# In molecular orbital theory, why does s-p mixing in the dinitrogen molecule not effect the 1σᵤ orbital?

s-p mixing in $\ce{N2}$ causes the $1\sigma _g$ orbital to decrease in energy, the $2 \sigma _g$ orbital to increase in energy (to higher than the $1 \pi _u$) yet the $1 \sigma _u$ is left unchanged by the interaction. Why is this?

My lack of understanding may be as a result of the fact that I am unclear as to what exactly it is that is mixing. Clearly they are the s and p orbitals but is this within the atom or is the s orbital on one atom interacting with the p on the other?

Some clarification as to why the $1\sigma _g$ orbital to decreases in energy, the $2 \sigma _g$ orbital to increases in energy would also be much appreciated.

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Rob, if you poke around on the internet you can find many sites that show diagrams for how the $\ce{N2}$ molecular orbitals are formed from two sets of nitrogen ($\ce{N1}$) atomic orbitals. Many of the diagrams are different one from another - that's a tip off that s-p mixing is not something that can always be predicted in advance. With that understanding, let's step through your diagram and questions.

It might be useful to take a look at the $\ce{N2}$ MO diagram here. It's just like your diagram. but they break down the steps and it might be a bit less confusing.

In any case we have a nitrogen atom with 5 valence electrons, 2 in the 2s atomic orbital and 1 each (total of 3) in the 3 degenerate p orbitals. If we move a second nitrogen atom into the vicinity, these atomic orbitals will hybridize in order to start the bond formation process.

$\ce{N2}$ is analogous to acetylene, they both have a triple bond that is made up of 1 sigma bond and 2 pi bonds. In acetylene - and nitrogen - the sigma bond is $\ce{sp}$ hybridized. We form this bond by

• Mixing the s and a p atomic orbitals (the p orbital whose lobe is linear with the s orbital [see the diagrams in the link I supplied above, they call it the $\ce{p_{z}}$ orbital]) on one of the nitrogens creates a bonding and antibonding $\ce{sp}$ orbital on that nitrogen atom.
• Same thing happens on the other nitrogen atom
• As the 2 nitrogen atoms begin to interact and form bonds, the 2 $\ce{sp}$ orbitals on each nitrogen interact (split further).
• The bonding $\ce{sp}$ orbital on each nitrogen interacts to form a lower energy and higher energy pair of bonding molecular orbitals (the $\ce{1\sigma _{g}}$ and $\ce{1\sigma _{u}}$ orbitals in your diagram - BTW, there should be a dashed line from the p orbitals to the $\ce{1\sigma _{g}}$ orbital - it is missing in your diagram, maybe that has led to some of your confusion).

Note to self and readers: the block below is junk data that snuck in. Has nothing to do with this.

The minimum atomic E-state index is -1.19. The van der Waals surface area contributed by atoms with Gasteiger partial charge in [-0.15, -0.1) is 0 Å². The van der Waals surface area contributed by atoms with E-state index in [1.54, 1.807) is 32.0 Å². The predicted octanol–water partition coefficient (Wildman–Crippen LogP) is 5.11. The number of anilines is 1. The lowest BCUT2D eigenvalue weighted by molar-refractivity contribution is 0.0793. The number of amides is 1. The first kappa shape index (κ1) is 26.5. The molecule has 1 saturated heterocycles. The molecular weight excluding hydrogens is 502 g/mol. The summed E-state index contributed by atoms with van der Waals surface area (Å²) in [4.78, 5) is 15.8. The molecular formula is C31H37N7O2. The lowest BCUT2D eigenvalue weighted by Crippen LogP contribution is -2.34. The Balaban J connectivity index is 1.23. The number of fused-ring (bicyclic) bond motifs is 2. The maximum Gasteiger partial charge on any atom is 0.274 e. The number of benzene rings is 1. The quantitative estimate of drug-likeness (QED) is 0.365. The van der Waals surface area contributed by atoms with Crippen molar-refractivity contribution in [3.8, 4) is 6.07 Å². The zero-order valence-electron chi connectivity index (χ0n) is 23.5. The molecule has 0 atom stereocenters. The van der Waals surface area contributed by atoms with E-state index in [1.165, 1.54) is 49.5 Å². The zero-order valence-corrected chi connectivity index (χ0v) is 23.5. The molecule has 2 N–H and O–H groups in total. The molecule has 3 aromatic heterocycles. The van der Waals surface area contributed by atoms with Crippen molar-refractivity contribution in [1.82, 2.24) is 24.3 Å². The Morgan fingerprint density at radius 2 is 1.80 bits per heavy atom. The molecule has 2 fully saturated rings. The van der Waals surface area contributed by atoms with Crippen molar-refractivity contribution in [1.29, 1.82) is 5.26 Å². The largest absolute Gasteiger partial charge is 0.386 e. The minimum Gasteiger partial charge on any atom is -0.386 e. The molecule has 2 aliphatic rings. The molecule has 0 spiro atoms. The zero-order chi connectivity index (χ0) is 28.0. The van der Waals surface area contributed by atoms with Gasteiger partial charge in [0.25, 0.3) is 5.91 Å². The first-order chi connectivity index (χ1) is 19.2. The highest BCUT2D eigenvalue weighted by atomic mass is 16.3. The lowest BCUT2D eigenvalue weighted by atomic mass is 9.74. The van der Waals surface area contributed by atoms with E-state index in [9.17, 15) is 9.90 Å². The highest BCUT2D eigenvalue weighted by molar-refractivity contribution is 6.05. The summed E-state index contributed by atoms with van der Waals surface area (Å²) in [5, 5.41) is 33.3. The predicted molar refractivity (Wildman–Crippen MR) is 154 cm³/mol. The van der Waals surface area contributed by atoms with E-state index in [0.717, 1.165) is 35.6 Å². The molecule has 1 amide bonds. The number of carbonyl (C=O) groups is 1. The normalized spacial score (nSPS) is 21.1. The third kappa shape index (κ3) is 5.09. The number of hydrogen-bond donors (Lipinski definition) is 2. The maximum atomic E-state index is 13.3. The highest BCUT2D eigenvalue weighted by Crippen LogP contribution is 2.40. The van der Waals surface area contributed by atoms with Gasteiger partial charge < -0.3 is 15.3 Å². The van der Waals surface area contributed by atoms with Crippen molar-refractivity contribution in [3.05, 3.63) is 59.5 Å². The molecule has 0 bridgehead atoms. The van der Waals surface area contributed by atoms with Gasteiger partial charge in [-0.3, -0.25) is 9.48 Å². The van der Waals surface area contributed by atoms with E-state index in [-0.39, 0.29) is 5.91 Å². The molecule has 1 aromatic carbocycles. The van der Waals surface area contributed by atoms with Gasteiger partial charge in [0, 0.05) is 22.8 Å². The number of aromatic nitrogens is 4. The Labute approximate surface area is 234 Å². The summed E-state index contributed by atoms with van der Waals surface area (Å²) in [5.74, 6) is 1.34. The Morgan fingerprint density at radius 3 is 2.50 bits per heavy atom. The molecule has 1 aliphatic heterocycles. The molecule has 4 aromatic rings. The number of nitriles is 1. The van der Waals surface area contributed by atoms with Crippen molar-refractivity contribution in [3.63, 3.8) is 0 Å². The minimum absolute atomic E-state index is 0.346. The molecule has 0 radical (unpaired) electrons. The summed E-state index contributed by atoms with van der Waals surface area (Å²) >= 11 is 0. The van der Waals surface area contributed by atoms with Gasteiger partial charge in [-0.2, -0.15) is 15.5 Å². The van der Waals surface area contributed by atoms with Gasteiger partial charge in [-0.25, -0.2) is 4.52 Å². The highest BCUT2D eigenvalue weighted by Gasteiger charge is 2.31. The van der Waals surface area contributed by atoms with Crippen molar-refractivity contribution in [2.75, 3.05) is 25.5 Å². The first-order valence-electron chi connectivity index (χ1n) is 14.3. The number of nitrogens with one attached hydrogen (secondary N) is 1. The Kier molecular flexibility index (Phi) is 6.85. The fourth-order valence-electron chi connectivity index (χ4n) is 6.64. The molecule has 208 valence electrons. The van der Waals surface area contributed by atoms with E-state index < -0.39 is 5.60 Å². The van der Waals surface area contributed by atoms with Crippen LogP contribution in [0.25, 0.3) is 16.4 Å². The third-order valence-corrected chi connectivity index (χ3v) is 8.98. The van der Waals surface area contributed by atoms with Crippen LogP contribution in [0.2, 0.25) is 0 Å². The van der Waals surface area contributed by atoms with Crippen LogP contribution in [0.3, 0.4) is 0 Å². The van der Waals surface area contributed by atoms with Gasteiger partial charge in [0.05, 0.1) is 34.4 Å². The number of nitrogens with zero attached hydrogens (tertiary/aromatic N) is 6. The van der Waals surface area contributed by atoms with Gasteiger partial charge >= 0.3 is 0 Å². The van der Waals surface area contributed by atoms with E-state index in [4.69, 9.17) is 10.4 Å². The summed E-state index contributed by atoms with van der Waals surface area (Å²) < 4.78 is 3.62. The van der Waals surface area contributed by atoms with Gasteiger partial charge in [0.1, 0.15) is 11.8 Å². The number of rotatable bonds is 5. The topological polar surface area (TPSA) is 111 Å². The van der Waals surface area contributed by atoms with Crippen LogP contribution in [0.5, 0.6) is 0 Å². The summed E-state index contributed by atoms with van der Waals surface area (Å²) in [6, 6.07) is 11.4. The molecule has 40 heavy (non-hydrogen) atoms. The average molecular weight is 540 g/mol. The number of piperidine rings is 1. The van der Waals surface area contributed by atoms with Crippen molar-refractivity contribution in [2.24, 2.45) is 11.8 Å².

• The antibonding $\ce{sp}$ orbital on each nitrogen also interact in the same manner to create 2 antibonding sigma molecular orbitals ($\ce{2\sigma _{g}}$ and $\ce{2\sigma _{u}}$)

Now for pi bonds,

• The remaining two p atomic orbitals on each nitrogen are orthogonal to the s and $\ce{p_{z}}$ orbital - they can't mix with those orbitals.
• These atomic p orbitals $\ce{p_{x}}$ and $\ce{p_{y}}$ can only mix with their like counterpart on the other nitrogen atom. This gives rise to a bonding and antibonding $\ce{p_{x}}$ pi molecular orbital and a bonding and antibonding $\ce{p_{y}}$ pi molecular orbital

With that background, let's now look at your questions

s-p mixing in N 2 causes the 1σ g orbital to decrease in energy, the 2σ g orbital to increase in energy (to higher than the 1π u ) yet the 1σ u is left unchanged by the interaction. Why is this?

I'd say it a bit differently as I did above. Mixing of the 2 bonding $\ce{sp}$ orbitals, one on each nitrogen atom, causes them to split (one is raised and one is lowered). The same thing happens to the antibonding $\ce{sp}$ orbital on each nitrogen - one is raised, one is lowered.

Clearly they are the s and p orbitals but is this within the atom or is the s orbital on one atom interacting with the p on the other?

Hopefully I answered this above. I tried to distinguish between atomic and molecular orbitals. If I haven't been clear, post back.

Some clarification as to why the 1σ g orbital to decreases in energy, the 2σ g orbital to increases in energy would also be much appreciated.

Hopefully what I wrote above clarified this as well, let me know if it didn't.

I can see how Ron's answer fully addresses the effect of sp-mixing, I would just like to add a probable cause for this effect: I'm not sure about this theory, but could it have anything to do with the relative penetrations of the n(sigma bonding and antibonding) orbitals being much more than that for the higher energy n+1(sigma bonding and antibonding) orbitals? The ones in the lower energy state (n'th quantum number) being more stabilized due to its greater capacity at penetration, which leads to it being more stable (it is closer to the positive core of each atom). The decrease in the stability of the n+1 orbitals can thusly be accounted for, since the effective positive charge from the nucleus is decreased.